Perry v. State, 263 So. 3d 86 (2019)

Jan. 9, 2019 · District Court of Appeal of Florida, Fourth District · No. 4D18-460
263 So. 3d 86

Willie PERRY, Appellant,
STATE of Florida, Appellee.

No. 4D18-460

District Court of Appeal of Florida, Fourth District.

[January 9, 2019]

Carey Haughwout, Public Defender, and Paul Edward Petillo, Assistant Public Defender, West Palm Beach, for appellant.

Ashley Brooke Moody, Attorney General, Tallahassee, and Luke R. Napodano, Assistant Attorney General, West Palm Beach, for appellee.

Kuntz, J.

Willie Perry appeals a circuit court order denying his Florida Rule of Criminal Procedure 3.800(a) motion to correct illegal sentence. In his motion, Perry argued his 65-year prison sentences for armed kidnapping, carjacking with a firearm, and sexual battery on a victim 12 years or older were de facto life sentences and illegal under recent case law and sections 775.082(3)(c) and 921.1402(2)(d), Florida Statutes (2014). Bound by Kelsey v. State , 206 So.3d 5 (Fla. 2016), we reverse and remand for resentencing.

In 2013, the circuit court ordered a third sentencing hearing pursuant to Graham v. Florida , 560 U.S. 48, 130 S.Ct. 2011, 176 L.Ed.2d 825 (2010).1 After a non-evidentiary hearing, the court resentenced Perry to concurrent terms of 65 years in prison with a 10-year mandatory minimum for armed kidnapping and carjacking with a firearm, and a concurrent term of 65 years in prison for sexual battery.

Perry filed a rule 3.800(a) motion, arguing that his sentences were de facto life *87sentences and that he was entitled to resentencing under chapter 2014-220, Laws of Florida, which has been codified at sections 775.082, 921.1401, and 921.1402, Florida Statutes.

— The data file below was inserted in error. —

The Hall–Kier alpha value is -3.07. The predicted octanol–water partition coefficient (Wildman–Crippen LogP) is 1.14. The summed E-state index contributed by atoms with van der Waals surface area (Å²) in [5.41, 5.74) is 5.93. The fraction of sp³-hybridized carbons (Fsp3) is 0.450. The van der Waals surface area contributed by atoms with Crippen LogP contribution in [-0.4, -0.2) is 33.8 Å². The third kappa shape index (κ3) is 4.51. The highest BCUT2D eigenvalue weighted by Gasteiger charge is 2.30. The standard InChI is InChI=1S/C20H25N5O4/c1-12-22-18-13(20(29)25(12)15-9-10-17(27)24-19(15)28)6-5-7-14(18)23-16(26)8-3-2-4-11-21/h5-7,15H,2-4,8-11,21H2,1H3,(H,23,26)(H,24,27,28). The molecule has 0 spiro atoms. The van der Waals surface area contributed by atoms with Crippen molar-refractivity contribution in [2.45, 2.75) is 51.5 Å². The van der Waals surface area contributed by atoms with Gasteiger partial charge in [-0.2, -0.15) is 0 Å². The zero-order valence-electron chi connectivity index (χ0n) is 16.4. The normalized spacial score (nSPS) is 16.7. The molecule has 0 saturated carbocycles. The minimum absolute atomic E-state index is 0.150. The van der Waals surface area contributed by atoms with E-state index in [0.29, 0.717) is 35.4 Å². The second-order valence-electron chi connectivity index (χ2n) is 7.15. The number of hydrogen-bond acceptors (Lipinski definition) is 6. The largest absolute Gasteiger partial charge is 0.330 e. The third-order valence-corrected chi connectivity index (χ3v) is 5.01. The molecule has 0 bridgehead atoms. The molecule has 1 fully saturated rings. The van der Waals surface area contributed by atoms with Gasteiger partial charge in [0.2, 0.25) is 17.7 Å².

On appeal, Perry argues case law following his resentencing shows he is entitled to relief. See, e.g. , Kelsey , 206 So.3d at 5. In Kelsey , the defendant was a juvenile when he committed armed sexual battery, armed burglary, and armed robbery. Id. at 6-7. Kelsey's original life sentence was declared unconstitutional under Graham , and the circuit court resentenced him, before July 1, 2014, to concurrent sentences of 45 years in prison. Id. at 7. After the legislature enacted chapter 2014-220, Kelsey moved for resentencing. Id. at 8. In resolving the case, our supreme court rephrased the certified question:

Is a defendant whose original sentence violated Graham v. Florida , 560 U.S. 48 [130 S.Ct. 2011, 176 L.Ed.2d 825] (2010), and who was subsequently resentenced prior to July 1, 2014, entitled to be resentenced pursuant to the provisions of chapter 2014-220, Laws of Florida?

Id. at 6. The court answered the question in the affirmative. Id. ; see also id. at 8 ("[A]ll juveniles who have sentences that violate Graham are entitled to resentencing pursuant to chapter 2014-220, Laws of Florida, codified in sections 775.082, 921.1401 and 921.1402, Florida Statutes (2014)."). While the court has clarified its post- Graham jurisprudence, see, e.g. , Franklin v. State , 258 So.3d 1239, 2018 WL 5839174 (Fla. Nov. 8, 2018) ; State v. Michel , 257 So.3d 3 (Fla. 2018), it has not receded from the holding in Kelsey .

The question answered in Kelsey controls our disposition here. The circuit court concluded that Perry's sentence violated Graham .2 As a result, Perry was resentenced. But he was resentenced before July 1, 2014. Thus, under the Florida Supreme Court's holding in Kelsey , Perry has a right to be resentenced pursuant to the provisions of chapter 2014-220, codified at sections 775.082 and 921.1402, Florida Statutes (2014).

Reversed and remanded for resentencing .

Gerber, C.J., and Forst, J., concur.